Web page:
London B-School MBA Aims To Flip The GMAT Classroom
We’ve all heard the term, “Flipping the classroom.” In this model, professors deliver online lectures and assignments before class. That way, classroom time can be devoted to discussion, hands-on learning, group projects, and remediation. By exposing students to concepts early, professors can use class time to zero in on where students need help. With professors acting as guides, students benefit by receiving greater personal attention and becoming more active participants in their learning.
Martin Smith, a London School of Business graduate who scored a 780 on his GMAT, is applying this model to preparing students for the GMAT. He has founded Upskill GMAT, a test preparation company that focuses on bridging the gap between understanding content and applying it to answering GMAT questions.
During his tenure as a tutor for GMAT Pro 121, Smith watched students spend their time absorbing concepts for up to $200 an hour. When they took the GMAT, they struggled with higher level reasoning skills needed to answer the questions. According to Smith, “There’s a big gap on the GMAT between knowing the concepts and being able to answer the questions.” As a result, Smith developed an approach where students would learn concepts online, using their time with the tutor to better understand test-taking techniques, reasoning skills, and addressing specific content questions.
Smith views this approach as both effective teaching and the best use of time. Smith notes that, “If you are going to pay someone with a 780 GMAT at the hourly rate they charge, would you rather be paying them to show you ninth grade Mathematics, or to show you how to actually master the questions with all their kinks and traps?” He adds that his program offers this unique benefit: “A smart program starts you at your own level, shows you the content as many times as necessary until you really get it so that you can do it without thinking, works out what is stopping you progressing, and identifies problem areas for which you really need expert help.”
Although Smith’s website doesn’t cite prices or share success stories, his method shows promise. To learn more about his course, click on this link: Upskill GMAT
Source: Business Because
Starting a Company? Skip B-School
Think two years is too long to sock into business school? And would a six figure tuition dry up your seed money? Well, you might be in luck.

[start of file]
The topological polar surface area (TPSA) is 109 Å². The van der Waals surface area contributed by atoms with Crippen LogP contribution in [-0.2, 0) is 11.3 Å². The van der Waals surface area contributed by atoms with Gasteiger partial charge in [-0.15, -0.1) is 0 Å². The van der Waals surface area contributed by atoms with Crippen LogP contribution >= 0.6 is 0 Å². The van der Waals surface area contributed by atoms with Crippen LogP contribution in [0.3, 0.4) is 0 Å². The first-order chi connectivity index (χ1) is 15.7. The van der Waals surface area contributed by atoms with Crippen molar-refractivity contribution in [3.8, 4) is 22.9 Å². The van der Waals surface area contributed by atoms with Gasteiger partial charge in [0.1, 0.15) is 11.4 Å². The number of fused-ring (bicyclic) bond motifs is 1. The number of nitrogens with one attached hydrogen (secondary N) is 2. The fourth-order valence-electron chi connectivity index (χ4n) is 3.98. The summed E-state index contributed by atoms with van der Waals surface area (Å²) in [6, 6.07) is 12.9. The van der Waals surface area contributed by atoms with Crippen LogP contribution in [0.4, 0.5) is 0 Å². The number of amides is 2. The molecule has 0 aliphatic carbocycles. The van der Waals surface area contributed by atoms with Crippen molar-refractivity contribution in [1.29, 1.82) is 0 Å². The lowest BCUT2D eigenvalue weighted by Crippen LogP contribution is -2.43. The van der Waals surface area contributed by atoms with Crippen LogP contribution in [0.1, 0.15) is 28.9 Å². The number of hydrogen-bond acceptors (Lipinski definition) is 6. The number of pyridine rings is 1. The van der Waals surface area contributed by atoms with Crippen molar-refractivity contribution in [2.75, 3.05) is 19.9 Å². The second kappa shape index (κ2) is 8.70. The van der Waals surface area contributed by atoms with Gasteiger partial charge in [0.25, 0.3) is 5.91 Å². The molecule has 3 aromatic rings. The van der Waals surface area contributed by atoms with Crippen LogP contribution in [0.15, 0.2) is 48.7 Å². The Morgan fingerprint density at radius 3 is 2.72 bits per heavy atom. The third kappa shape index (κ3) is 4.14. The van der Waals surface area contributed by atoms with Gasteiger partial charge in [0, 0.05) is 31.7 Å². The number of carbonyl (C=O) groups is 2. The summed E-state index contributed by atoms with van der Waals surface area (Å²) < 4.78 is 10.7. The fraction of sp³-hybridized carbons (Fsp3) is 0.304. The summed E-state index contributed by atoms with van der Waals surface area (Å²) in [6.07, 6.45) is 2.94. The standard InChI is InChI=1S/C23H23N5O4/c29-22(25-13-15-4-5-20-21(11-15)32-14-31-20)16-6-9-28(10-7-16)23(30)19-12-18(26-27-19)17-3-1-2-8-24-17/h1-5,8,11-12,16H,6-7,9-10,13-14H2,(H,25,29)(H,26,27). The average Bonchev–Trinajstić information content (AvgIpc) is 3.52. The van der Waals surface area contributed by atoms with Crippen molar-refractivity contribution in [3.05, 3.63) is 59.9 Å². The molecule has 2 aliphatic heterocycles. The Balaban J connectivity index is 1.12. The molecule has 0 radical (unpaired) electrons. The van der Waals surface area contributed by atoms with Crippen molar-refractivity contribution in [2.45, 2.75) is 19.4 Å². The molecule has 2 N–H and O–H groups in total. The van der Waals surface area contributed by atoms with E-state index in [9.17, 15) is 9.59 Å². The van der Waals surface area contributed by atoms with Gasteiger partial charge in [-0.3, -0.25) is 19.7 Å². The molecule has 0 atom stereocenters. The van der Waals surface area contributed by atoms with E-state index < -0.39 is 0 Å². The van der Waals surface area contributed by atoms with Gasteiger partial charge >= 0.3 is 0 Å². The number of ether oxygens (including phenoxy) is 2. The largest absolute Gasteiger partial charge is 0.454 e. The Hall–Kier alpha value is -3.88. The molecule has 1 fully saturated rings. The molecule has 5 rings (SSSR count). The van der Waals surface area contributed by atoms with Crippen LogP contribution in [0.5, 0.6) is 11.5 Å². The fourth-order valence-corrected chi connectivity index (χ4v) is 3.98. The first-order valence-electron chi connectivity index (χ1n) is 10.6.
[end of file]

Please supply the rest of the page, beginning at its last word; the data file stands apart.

This week, The Wall Street Journal reported on the emergence of schools like General Assembly, Startup Institute and Starter School. Designed for aspiring entrepreneurs, these programs provide courses on various aspects of launching a business, such as financial operations, coding, and pitching investors. Best of all, these schools can teach these skills in three to nine months
Prices vary, with General Assembly starting at ten weeks at $3,900 and Starter School offering a nine month program for $33,000. Although the programs aren’t accredited, they are drawing students. Over 65,000 students have taken General Assembly courses since 2011 – and Startup Institute is adding sites in New York City and Chicago this year.
So do these schools represent a threat to existing business schools? Not so much. Ankur Kumar, MBA Admissions Director at The Wharton School, notes that such programs “generally attract a different audience.” She adds that Wharton recently had General Assembly speak to students about entrepreneurship. But Kumar is quick to remind students that the Wharton brand is more attractive to potential investors.
And employers are taking note of these schools too. The ever-selective McKinsey and Company has already hired one General Assembly graduate this year. And Jules Pieri, an Entrepreneur-in-Residence at the Harvard Business School, admits that she hired a half dozen graduates of Startup Institute for an online store she launched. And Startup Institute has placed graduates in well-known companies like Bluefin Labs and EdX.
In the end, would aspiring entrepreneurs be better off choosing a Starter School or a Harvard? Noah Wasserman, who teaches entrepreneurship at Harvard Business School, sides with the former: “The name of the place you went, or that you even went to a place, is just about irrelevant.” However, Janet Strimaitis, executive director of the Arthur M. Blank Center for Entrepreneurship at Babson, echoes the long-term view, emphasizing that an MBA teaches everything students need to run a company, not just start one.
It looks like the MBA is here to stay.
Source: The Wall Street Journal